LOS ANGELES -- In the wake of the election, the University of California has decided to reaffirm that it will focus only on educating its students – not questioning the immigration status of those students.

Janet Napolitano, the president of the University of California, declared at the end of November in a statement that no UC schools will cooperate with federal agents in immigration cases or actions against students within the schools.

The announcement came after the election because of President-elect Donald Trump's views on immigration.

However, this policy applies to much more than just protecting the student population of the UC system. According to Hiroshi Motomura, an immigration-law professor at the UCLA School of Law, the policy put into place after the election encompasses a lot more than just protecting the student population – even though ensuring the UC-student population can focus on education is the main goal.

“The policy supports students and makes sure they graduate,” Motomura told the Northern California Record.

The policies put into place will not only protect students, but will also protect UC staff and patients at the hospitals within the UC system. Several hospitals in California are aligned with several UC universities, including UCLA and the UC-San Francisco, as both universities have medical schools.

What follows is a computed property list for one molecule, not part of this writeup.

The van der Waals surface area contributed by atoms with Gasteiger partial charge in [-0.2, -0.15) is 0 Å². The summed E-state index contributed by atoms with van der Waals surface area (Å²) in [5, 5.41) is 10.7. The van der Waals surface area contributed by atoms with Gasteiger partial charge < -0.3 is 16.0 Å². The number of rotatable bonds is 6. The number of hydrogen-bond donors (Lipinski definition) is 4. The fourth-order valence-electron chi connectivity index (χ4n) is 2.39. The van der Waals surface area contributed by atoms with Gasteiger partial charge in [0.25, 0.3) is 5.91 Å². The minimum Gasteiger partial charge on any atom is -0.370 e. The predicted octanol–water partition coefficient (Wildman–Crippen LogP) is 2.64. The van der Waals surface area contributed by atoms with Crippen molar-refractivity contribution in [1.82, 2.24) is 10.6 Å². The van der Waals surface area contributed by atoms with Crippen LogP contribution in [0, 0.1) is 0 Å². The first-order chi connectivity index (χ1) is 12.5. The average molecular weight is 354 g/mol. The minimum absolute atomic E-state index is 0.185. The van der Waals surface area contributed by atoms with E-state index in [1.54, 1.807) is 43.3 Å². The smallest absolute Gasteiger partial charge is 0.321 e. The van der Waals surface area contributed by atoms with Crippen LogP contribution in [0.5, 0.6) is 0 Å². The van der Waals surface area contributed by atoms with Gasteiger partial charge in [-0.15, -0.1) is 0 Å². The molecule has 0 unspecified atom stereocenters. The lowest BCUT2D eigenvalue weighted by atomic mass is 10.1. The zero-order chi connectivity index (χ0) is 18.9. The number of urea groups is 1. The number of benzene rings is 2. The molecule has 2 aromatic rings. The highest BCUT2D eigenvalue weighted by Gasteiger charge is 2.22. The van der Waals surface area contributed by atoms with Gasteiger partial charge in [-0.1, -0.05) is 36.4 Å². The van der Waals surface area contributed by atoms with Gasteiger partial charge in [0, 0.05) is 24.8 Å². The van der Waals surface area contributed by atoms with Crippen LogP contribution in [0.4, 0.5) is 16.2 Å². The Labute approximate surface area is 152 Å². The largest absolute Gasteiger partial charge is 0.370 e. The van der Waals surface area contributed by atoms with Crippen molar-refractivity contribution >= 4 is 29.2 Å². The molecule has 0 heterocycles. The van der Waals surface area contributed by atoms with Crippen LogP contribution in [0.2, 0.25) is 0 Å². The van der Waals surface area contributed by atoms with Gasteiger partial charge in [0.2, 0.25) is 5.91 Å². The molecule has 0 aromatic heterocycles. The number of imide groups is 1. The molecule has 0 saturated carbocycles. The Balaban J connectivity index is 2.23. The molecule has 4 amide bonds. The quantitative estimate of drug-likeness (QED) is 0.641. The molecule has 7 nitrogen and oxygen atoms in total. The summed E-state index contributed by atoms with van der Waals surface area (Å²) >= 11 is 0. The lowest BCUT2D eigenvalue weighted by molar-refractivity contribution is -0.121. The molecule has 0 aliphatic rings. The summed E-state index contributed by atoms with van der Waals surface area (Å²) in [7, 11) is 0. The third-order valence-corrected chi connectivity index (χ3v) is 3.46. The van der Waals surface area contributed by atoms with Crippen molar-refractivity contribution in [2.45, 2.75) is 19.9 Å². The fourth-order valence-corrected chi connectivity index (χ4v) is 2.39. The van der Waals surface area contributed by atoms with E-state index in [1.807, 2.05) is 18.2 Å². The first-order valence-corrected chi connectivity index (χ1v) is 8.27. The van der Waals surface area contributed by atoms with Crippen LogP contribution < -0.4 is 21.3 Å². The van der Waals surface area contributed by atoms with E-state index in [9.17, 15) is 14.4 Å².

As such, the policy has three tiers. The first tier explains what will be done to ensure students will feel safe at UC and be able to focus on their education, the second tier has details on shielding staff members working at the universities, and the third tier of the policy will focus on patient care at the various hospitals within the UC system.

Despite the fact that protecting students is the main goal, protecting patients so they can focus on getting the care they need is paramount so people can focus on getting better, not worry about immigration issues.

“Education and health care is our primary mission,” Motomura said.

While the UC schools are public, such policies can be applied at a private university as well, should the powers that be who run a private college choose to do so regardless of whether that college is in California or any other state.

“Any private school could declare the same thing,” Motomura said.

A major part of the noncooperation with federal authorities is that school-safety officers, who are charged at all colleges with protecting the student and staff population, will be taking that call to duty at all UC schools to a higher level by refusing to detain any student based on immigration status. This was something put into the policy by Napolitano.

“Campus police will not arrest anyone based on immigration status,” Motomura said.

The statement of noncooperation by UC could also be considered something else entirely and set a precedent for other universities to follow.

“UC’s statement is a form of state law,” Motomura said.

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